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Journal of Cognitive Neuroscience

Spring 1993, Vol. 5, No. 2, Pages 235-253
(doi: 10.1162/jocn.1993.5.2.235)
© 1993 by the Massachusetts Institute of Technology
The Neurobiology of Sensory and Language Processing in Language-Impaired Children
Article PDF (1.83 MB)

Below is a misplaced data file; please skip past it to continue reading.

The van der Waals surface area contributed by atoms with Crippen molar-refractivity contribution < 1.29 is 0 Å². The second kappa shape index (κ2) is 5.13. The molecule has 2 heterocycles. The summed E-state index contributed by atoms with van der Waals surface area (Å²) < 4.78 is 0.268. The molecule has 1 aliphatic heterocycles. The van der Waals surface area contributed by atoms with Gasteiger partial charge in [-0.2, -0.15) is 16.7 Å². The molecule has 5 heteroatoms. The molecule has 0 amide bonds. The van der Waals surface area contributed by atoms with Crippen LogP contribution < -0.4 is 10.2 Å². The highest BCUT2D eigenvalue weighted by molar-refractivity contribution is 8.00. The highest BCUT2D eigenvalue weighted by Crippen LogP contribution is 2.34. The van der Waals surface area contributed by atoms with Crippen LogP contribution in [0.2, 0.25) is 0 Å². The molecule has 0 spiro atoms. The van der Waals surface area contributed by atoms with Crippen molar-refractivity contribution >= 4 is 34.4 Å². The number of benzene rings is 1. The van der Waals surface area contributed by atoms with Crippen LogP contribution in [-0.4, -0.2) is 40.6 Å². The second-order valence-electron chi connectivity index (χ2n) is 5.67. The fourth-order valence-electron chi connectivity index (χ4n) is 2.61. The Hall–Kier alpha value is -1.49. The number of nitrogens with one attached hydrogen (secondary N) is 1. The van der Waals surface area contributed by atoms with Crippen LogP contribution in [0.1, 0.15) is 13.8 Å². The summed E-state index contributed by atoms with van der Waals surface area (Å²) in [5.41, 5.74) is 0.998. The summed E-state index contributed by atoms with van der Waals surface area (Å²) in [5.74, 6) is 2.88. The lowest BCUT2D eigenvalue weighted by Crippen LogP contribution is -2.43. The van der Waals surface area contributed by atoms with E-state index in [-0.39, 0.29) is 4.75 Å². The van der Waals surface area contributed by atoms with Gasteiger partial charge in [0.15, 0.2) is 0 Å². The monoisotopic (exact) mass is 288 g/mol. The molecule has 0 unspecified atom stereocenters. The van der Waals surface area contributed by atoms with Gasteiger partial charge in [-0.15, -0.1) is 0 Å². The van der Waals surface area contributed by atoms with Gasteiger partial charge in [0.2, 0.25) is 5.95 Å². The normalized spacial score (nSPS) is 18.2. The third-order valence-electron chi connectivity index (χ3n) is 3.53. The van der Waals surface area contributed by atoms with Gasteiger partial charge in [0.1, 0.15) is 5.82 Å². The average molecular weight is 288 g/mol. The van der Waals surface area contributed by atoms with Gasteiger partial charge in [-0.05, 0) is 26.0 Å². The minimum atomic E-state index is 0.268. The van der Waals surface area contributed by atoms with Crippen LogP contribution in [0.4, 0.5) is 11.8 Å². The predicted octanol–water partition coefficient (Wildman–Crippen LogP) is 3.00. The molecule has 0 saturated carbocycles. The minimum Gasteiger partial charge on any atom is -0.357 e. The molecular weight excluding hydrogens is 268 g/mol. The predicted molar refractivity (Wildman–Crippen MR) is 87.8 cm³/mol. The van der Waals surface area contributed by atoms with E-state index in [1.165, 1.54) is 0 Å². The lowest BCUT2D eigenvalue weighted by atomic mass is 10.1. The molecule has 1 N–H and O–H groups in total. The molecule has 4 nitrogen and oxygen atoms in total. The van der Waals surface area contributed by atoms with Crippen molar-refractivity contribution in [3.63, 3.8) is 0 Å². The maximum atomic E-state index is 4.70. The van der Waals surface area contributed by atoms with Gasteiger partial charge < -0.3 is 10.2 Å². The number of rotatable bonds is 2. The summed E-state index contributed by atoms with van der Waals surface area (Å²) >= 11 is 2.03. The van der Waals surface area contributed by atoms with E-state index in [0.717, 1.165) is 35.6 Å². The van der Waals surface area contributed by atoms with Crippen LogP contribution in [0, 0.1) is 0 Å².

Clinical, behavioral, and neurophysiological studies of developmental language impairment (LI), including reading disability (RD), have variously emphasized different factors that may contribute to this disorder. These include abnormal sensory processing within both the auditory and visual modalities and deficits in linguistic skills and in general cognitive abilities. In this study we employed the event-related brain potential (ERP) technique in a series of studies to probe and compare Merent aspects of functioning within the same sample of LI/RD children. Within the group multiple aspects of processing were affected, but heterogeneously across the sample. ERP components linked to processing within the superior temporal gyrus were abnormal in a subset of children that displayed abnormal performance on an auditory temporal discrimination task. An early component of the visual ERP was reduced in amplitude in the group as a whole. The relevance of this effect to current conceptions of substreams within the visual system is discussed. During a sentence processing task abnormal hemispheric specialization was observed in a subset of children who scored poorly on tests of grammar. By contrast the group as a whole displayed abnormally large responses to words requiring contextual integration. The results imply that multiple factors can contribute to the profile of language impairment and that different and specific deficits occur heterogeneously across populations of LI/RD children.